DIY Mobility and Soft Tissue Work
A lot of the content featured in this article is from my Mobility Trainer Certification with Dr. Kelly Starrett in Denver earlier this year. He has a great website, thereadystate.com and a great book “Becoming a Supple Leopard” for further reading.
The objective of this article is to provide you with an easy to implement plan and understanding of the bigger picture of what it means to ‘Function Well’. This is just a snippet of information and if you take some valuable tips! Also, don’t forget in our warm-up area we have the equipment which you can use to prepare for whatever major lifts you are doing for that day, or select the mobility drills for your muscle groups needing the most attention.
If you have knee pain, neck pain, shoulder pain, back pain or elbow pain that is not normal, your body is telling you something needs to be addressed. The tips below, along with our Restoration Zone and Yoga classes will have you well on your way to kissing niggles or severe pains away in no time!
Old Theory = Lagging Indicator
This method of assessment is based on treating the injury once it becomes present or bad enough you can’t complete a workout due to pain, rather than injury prevention. Lagging Indicators might be:
- Pain Yes/No
- Task Completed Yes/No
What we want to do is get in tune with our bodies and the messages it’s telling us and look for any ‘Leading Indicators’.
The protocols in this blog are proactive, rather than reactive. In Kelly’s words, he describes Mobilisation as “a movement-based integrated full-body approach that addresses all the elements that limit movement and performance including short and tight muscles, soft tissue restriction, joint capsule restriction, motor control problems, joint range of motion dysfunction, and neural dynamic issues. In short, mobilization is a tool to globally address movement and performance problems”.
New Theory = Leading Indicators
Leading Indicators left un-addressed will more than likely end up in an injury. Some common Leading Indicators might be:
- Joint soreness
- Poor technique, biomechanics
When we’re looking at addressing Leading Indicators the first area we need to address is our movement patterns, our lifting technique. It can be counter-productive to do all the mobilisation work if we are moving with poor technique in the gym and in everyday life.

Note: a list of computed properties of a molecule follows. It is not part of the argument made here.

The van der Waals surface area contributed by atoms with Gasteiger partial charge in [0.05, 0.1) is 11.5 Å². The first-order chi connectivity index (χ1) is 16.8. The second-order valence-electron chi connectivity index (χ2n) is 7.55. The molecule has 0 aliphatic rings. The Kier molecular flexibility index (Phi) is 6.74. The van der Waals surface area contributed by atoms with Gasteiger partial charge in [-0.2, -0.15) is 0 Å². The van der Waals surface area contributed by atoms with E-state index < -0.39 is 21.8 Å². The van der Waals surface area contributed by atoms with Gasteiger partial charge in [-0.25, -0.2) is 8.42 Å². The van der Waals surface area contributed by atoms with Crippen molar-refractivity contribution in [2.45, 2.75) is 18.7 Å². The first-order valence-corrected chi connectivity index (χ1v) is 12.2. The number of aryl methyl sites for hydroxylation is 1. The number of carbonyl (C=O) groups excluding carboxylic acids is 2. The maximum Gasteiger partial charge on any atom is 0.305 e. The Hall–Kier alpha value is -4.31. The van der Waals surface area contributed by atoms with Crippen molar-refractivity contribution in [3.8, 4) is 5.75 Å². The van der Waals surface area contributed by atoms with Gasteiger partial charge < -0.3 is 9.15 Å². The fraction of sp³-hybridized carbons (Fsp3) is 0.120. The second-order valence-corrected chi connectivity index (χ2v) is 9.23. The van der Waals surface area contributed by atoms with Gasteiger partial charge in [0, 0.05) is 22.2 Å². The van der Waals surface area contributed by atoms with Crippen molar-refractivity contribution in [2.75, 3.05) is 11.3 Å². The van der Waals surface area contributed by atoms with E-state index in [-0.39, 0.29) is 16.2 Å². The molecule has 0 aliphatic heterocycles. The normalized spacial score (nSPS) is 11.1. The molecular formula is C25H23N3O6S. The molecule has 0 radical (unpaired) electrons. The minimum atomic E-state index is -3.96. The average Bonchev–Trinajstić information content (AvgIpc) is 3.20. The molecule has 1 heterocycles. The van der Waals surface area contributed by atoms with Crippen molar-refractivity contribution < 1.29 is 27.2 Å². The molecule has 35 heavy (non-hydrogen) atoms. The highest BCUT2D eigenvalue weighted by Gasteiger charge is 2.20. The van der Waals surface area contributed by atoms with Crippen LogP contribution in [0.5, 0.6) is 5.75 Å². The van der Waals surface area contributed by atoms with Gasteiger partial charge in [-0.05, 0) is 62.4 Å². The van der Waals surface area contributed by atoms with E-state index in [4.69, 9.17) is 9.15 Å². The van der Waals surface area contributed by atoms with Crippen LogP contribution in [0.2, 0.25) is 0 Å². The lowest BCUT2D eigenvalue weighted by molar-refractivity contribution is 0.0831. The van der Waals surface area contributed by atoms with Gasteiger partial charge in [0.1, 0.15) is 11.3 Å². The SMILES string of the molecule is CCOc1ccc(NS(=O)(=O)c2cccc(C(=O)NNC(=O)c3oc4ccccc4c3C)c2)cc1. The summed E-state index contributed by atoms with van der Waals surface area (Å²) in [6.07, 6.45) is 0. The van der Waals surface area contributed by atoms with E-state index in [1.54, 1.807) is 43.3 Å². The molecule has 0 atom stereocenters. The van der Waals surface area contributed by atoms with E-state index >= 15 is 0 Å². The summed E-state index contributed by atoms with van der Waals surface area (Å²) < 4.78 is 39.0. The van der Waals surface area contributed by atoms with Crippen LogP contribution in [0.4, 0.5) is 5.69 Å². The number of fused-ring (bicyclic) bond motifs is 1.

Your 1st Rep should be the same as the last rep – neurologically we’re wired for repetition. If more reps are shitty, the body will be wired to do shitty reps (this is the Million Rep Rule).
Leading Indicators can be caused by:
- Over Tension – The biomechanics of the body/restricted Range of Motion (ROM)
- Motor Control – both seated or dynamic. This means if you are seated for long periods it will impact your biomechanics when you do dynamic movements, or if you have a poor technique that’s not addressed then your motor pattern will be programmed this way.
In Daniel Lieberman’s book ‘The story of the Human Body’ he states the chair was the worst invention for the human body. As I have always said – we are designed to move, not to be stuck at a desk for 8+ hours a day. Without incorporating physical activity into your life all sorts of disease, health, physical and emotional problems become present.
So, first things first – Address Technique!
Before anything else we need to learn how to set our mid-line – our spine. How to set your mid-line is explained below, and you can also refer to the Function Well Foundations posters around our facility which explain how to do this. Always remember how well you can move with a neutral spine, regardless of how many reps or the load, is what sets you up for a healthy body.
FUNCTIONAL MOVEMENTS & THE IMPORTANCE OF SETTING NEUTRAL SPINE
A functional movement is any movement that causes a wave of contraction from your core to your extremities. Core = CNS/ Spine. At the end of the day, the body’s priority is to protect the spine and every movement in the extremities is generated firstly through the core. So the first thing we need to address and set is the mid-line/neutral spine. Any deviation of the spine means decreased force production and increased risk of injury.